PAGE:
Because staphylococcus bacteria are often carried on dirty hands, it's important for girls to to wash their hands thoroughly before and after inserting a tampon. If your daughter is just starting her menstrual period, she should know about taking these precautions. Any female who has recovered from TSS should check with her doctor before using tampons again.
The best defense against STSS is to clean and bandage all skin wounds as quickly as possible. Call your doctor immediately whenever a wound becomes red, swollen, or tender, or if a fever begins. Although STSS almost never follows strep throat, check with your doctor whenever your child has a sore throat with fever, particularly if your child's condition is worsening despite medical treatment.
Diagnosis and Treatment
Doctors typically diagnose TSS and STSS by doing a physical exam and conducting blood tests that assess a child's liver and kidney function. In toxic shock syndrome, doctors may want to rule out conditions like measles or Rocky Mountain spotted fever, which can produce similar symptoms. A doctor may also take samples of fluid from an abscess, boil, or infected wound to look for a possible source of staphylococcus or streptococcus infection.
Doctors typically treat TSS with antibiotics. If there is a pocket of infection, like an abscess, a doctor also may need to drain the infected area. A child who has TSS is monitored for signs of shock until the condition has stabilized and seems to be improving. Steroids are also sometimes used to treat severe cases of TSS.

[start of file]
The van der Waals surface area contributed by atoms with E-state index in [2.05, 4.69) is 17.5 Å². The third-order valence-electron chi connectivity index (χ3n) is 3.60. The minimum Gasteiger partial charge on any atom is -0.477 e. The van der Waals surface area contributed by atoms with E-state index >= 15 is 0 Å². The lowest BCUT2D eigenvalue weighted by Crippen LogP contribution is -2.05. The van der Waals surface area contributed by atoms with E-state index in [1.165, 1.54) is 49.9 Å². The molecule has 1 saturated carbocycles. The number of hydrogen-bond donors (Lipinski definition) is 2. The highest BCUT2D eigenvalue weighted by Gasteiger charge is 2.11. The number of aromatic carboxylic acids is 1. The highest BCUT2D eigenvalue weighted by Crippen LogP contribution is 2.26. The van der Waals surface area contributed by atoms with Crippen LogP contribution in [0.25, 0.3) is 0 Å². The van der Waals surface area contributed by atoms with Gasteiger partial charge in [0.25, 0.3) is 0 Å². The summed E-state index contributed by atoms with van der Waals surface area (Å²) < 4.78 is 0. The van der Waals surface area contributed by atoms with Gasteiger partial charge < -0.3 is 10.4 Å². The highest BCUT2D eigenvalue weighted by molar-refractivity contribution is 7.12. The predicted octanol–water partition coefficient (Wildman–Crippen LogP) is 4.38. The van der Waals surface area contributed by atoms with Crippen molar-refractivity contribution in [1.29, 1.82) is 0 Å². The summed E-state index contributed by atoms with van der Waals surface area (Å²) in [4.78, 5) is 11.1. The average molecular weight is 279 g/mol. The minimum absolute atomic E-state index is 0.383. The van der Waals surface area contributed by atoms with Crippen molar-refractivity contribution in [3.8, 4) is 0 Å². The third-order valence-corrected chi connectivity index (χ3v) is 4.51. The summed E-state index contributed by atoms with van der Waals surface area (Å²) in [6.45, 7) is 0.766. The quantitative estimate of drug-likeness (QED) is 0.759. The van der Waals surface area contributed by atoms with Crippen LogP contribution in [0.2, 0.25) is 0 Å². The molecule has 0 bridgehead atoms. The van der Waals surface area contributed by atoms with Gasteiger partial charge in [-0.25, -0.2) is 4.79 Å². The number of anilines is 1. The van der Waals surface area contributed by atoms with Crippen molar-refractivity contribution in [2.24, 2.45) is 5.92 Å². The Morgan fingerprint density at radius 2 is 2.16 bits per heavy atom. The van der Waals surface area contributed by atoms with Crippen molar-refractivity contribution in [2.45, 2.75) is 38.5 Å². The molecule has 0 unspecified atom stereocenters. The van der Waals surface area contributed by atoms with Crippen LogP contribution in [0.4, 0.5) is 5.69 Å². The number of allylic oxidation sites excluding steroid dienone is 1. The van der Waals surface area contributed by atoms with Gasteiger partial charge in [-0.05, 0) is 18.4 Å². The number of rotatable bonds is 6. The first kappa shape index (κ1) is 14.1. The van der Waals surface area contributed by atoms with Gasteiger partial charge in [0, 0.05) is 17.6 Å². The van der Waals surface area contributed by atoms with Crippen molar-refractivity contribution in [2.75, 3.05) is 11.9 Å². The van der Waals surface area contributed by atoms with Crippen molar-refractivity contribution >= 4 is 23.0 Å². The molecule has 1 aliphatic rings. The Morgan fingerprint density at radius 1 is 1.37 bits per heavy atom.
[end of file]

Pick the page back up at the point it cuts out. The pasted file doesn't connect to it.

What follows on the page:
As with TSS, doctors typically treat STSS with antibiotics and give intravenous fluids and medications to maintain normal blood pressure. Surgery is sometimes necessary to remove areas of dead skin and muscle around an infected wound.
When to Call the Doctor
Call your doctor immediately if your child has any of the following signs and symptoms:
- Signs of shock: Go to the emergency department immediately or call an ambulance if your child has cold hands and feet; a pulse that is fast and weak; confusion or other mental changes; pale, moist skin; shortness of breath; abnormally fast breathing; or a strong feeling of anxiety or fear.
- Signs of TSS: Look for fever; rash (especially a rash that looks like sunburn); nausea and vomiting; watery diarrhea; confusion or other mental changes; and decreased urination. If your daughter uses tampons, ask her to tell you immediately if she notices any unusual vaginal discharge, especially if it smells strange or bad. Most of the time that will be due to other causes, but no matter the cause, it still rates evaluation.
- Signs of STSS: Look for the symptoms of shock listed above, plus a fever; blotchy rash; and an area of infected skin that is red, swollen, and painful.
Once you realize that something is wrong, it's important to get medical attention right away. The sooner your child gets treatment, the quicker the recovery will be.
Reviewed by: Joel Klein, MD
Date reviewed: June 2008
Note: All information is for educational purposes only. For specific medical advice,
diagnoses, and treatment, consult your doctor.
© 1995-2009 The Nemours Foundation/KidsHealth. All rights reserved.